Finger Lakes Grape Program Enrollment

Program Areas

  • Pest Management
  • Vineyard Nutrition
  • Crop Management
  • Market Development
  • Farm Business

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  • Finger Lakes Vineyard Update
  • Semi-monthly Finger Lakes Vineyard Notes
  • Educational Meetings & Conferences
  • Discounted Conference Registration Fees

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FALL   •   WINTER   •   SPRING   •   SUMMER          New Vineyard Timeline
Grape - Fall Content

B.E.V. NY   •   BUSINESS MANAGEMENT   •   CULTURAL PRACTICES   •   IPM   •   VINE NUTRITION AND SOILS


2-years Pre-plant · Review Soil Maps

Like gardening in your backyard, soil composition and structure are important in wine grape production. Luckily, soil maps are easy to access, whether through the USDA Web Soil Survey, or books from your local extension office. (See following 3 images below).

Soil Survey Cover

figure 1: soil survey

Gravelly, well-drained soil is ideal in grape production, because grapevine roots do not want to be submerged in water. On the flip side, too-well-drained soil can create an issue with nutrition, as in, the soil organic matter might be too low to sustain wine grape production.

Soil Map of the Lake Erie Research and Extension Laboratory

figure 2: A soil map of the Cornell Lake Erie Research and Extension Laboratory (CLEREL) in Portland, NY from the Soil Survey of Chautauqua County, New York compiled by the USDA and the Soil Conservation Service

CLEREL Soil Type

figure 3: A close-up of the CLEREL site shows the different soil types.
The soil is mostly well-drained Chenengo (CnA/CnB).

CLEREL Soil Map

A CLEREL soil map from the USDA Web Soil Survey site

Soil maps can also provide and excellent base for your vineyard maps. If there are two different soil types at your site, consider planting one block of vines to each soil type, IF this is also practical. Nutrient management will be much easier once you are aware of possible drainage or nutrient differences. Finally, when you submit soil samples, you will need to enter the soil type on the form for the soil tests and for more appropriate recommendations.


Content by:

Dr. Jodi Creasap Gee
Viticulture Extension Educator
Lake Erie Regional Grape Program


Upcoming Events

In-Person Class- Pesticide Applicator Exam Training

December 9 - December 16, 2020
12.9.20 1pm-5pm 12.10.20 1pm-3pm
Penn Yan, NY

CCE Yates will be offering small classes for those wishing to prepare to take their pesticide applicator exam. The training will cover the safe handling of pesticides, rules and regulations, formulations and much more. This course is not a 30-hour course. The training will take place in the Yates County Auditorium and pre-registration is required.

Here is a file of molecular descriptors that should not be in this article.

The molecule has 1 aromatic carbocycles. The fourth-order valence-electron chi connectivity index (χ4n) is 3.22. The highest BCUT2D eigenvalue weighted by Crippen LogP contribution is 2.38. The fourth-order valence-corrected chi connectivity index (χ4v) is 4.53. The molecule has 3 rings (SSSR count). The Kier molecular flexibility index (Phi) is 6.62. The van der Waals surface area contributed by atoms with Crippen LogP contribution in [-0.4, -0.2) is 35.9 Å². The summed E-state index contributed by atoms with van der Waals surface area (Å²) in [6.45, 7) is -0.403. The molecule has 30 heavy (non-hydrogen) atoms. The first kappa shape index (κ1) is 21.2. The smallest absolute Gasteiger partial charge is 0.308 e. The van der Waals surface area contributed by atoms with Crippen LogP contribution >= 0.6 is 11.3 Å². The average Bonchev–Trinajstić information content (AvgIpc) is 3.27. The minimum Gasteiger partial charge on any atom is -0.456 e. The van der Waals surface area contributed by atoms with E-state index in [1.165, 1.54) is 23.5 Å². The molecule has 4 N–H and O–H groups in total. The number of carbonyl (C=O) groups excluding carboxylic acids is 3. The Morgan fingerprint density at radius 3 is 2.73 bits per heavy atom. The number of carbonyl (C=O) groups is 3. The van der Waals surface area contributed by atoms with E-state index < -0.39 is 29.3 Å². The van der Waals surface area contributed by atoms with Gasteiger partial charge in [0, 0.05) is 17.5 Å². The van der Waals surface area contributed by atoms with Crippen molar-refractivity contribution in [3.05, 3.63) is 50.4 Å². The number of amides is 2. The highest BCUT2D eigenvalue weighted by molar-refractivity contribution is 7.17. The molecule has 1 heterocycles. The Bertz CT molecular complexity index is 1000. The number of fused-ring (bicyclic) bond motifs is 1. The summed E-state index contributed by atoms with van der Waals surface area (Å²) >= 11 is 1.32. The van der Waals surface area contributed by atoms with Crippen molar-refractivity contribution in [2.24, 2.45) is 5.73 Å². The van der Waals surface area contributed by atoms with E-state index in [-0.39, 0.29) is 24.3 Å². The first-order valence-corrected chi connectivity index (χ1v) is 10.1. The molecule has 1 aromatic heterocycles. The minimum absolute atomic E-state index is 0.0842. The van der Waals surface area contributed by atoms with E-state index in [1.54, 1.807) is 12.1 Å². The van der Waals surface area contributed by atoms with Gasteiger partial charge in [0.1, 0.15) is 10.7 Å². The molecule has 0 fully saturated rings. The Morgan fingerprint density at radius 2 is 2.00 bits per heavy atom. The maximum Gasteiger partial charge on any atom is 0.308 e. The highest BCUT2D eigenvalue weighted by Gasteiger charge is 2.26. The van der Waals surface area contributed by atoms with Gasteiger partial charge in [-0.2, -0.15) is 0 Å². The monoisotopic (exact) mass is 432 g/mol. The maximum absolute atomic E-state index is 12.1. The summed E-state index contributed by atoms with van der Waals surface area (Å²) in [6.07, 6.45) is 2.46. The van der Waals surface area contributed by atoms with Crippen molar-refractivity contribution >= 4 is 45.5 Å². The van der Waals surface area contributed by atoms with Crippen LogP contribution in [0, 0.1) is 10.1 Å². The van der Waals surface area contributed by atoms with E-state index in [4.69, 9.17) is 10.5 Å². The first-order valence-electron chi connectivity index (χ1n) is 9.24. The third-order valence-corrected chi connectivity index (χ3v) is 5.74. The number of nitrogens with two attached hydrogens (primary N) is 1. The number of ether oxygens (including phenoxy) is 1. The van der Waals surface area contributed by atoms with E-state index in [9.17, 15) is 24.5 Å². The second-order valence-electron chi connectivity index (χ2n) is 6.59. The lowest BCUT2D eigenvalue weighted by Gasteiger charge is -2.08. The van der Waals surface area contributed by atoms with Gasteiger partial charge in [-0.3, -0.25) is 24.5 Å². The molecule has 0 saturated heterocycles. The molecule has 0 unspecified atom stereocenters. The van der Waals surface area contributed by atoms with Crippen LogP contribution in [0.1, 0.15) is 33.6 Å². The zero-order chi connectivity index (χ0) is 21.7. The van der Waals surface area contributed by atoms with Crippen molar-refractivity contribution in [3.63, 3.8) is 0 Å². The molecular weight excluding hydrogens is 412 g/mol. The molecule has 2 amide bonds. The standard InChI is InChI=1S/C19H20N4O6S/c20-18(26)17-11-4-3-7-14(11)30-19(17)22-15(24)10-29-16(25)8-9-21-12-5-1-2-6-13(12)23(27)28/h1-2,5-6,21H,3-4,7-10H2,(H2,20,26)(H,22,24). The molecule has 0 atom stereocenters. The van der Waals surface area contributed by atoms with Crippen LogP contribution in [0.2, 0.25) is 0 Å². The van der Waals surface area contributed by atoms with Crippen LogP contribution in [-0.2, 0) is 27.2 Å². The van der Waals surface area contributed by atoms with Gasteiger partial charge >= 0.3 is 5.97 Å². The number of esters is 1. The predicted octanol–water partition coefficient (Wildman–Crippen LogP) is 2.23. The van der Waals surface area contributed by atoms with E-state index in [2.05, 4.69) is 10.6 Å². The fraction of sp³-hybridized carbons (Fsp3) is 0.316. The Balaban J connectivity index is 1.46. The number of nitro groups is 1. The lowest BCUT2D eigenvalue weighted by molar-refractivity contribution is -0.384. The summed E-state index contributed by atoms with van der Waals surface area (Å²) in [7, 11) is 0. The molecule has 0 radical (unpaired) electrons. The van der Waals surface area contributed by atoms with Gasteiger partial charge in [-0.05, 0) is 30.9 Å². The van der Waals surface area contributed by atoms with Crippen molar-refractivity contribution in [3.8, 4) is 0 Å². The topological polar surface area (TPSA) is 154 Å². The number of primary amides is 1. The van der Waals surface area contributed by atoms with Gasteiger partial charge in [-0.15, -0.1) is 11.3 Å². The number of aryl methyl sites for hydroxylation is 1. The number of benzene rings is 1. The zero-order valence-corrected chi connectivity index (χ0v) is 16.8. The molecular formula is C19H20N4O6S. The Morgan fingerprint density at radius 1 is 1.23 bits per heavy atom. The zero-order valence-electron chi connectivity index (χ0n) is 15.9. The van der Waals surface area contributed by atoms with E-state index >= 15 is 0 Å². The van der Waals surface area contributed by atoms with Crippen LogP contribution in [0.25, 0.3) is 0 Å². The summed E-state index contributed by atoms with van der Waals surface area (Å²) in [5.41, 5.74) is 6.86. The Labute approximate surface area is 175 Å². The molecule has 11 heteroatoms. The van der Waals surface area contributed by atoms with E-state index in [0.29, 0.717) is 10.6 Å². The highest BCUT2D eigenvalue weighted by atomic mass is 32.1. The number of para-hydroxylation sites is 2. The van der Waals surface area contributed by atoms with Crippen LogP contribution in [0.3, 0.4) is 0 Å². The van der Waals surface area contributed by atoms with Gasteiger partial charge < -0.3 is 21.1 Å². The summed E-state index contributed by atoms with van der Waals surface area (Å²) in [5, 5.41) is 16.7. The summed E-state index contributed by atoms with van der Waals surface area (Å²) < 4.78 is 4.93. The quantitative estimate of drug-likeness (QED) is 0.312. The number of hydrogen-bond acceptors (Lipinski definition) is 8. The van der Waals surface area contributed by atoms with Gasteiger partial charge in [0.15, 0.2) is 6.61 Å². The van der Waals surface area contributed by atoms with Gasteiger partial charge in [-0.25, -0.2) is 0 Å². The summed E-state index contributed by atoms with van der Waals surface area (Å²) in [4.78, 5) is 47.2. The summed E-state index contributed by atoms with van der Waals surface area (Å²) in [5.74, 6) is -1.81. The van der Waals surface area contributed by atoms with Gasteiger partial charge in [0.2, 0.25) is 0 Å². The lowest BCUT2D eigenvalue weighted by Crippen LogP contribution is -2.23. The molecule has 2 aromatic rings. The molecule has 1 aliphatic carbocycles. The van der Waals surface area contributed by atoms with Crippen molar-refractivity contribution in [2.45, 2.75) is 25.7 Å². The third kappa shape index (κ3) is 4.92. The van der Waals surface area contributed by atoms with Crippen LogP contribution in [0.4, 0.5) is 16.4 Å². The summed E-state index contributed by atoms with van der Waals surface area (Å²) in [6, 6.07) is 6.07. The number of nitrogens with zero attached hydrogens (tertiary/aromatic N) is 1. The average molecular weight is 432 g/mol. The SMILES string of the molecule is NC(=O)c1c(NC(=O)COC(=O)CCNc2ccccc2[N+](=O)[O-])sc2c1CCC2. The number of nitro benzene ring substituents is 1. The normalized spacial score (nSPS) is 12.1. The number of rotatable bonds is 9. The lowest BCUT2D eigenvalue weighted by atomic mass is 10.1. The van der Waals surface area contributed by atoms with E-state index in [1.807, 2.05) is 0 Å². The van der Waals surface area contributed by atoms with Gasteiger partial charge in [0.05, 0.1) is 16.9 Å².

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Modeling and monitoring how grapevines gain and lose cold hardiness

December 16, 2020
3:00 - 4:30 PM

Guest speakers Dr. Jason Londo, USDA-ARS scientist, and Dr. Jim Willwerth, Brock University,will discuss their research and outreach programs and how they can help Eastern growers manage and sometimes prevent winter injury.

To register: https://extension.psu.edu/modeling-and-monitoring-how-grapevines-gain-and-lose-cold-hardiness

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2021 Pesticide Training and Recertification Series

Event Offers DEC Credits

February 2 - February 23, 2021
7:00pm-9:30pm, Exam 6:00pm-10:00pm
Canandaigua, NY


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Announcements

Spotted Lanternfly Found in Ithaca, NY

A population of spotted lanternfly (SLF) has been found in Ithaca, New York, just off the Cornell University campus.

They were found on their favorite host plant, another invasive species, tree of heaven (Ailanthus altissima). However, SLF also feeds on many other trees and plants, which, unfortunately, includes grapevines. With New York State's important Finger Lakes grape-growing region and wine industries so close to Ithaca, state agencies and pest-control experts are particularly concerned about this pest's impact in the region.


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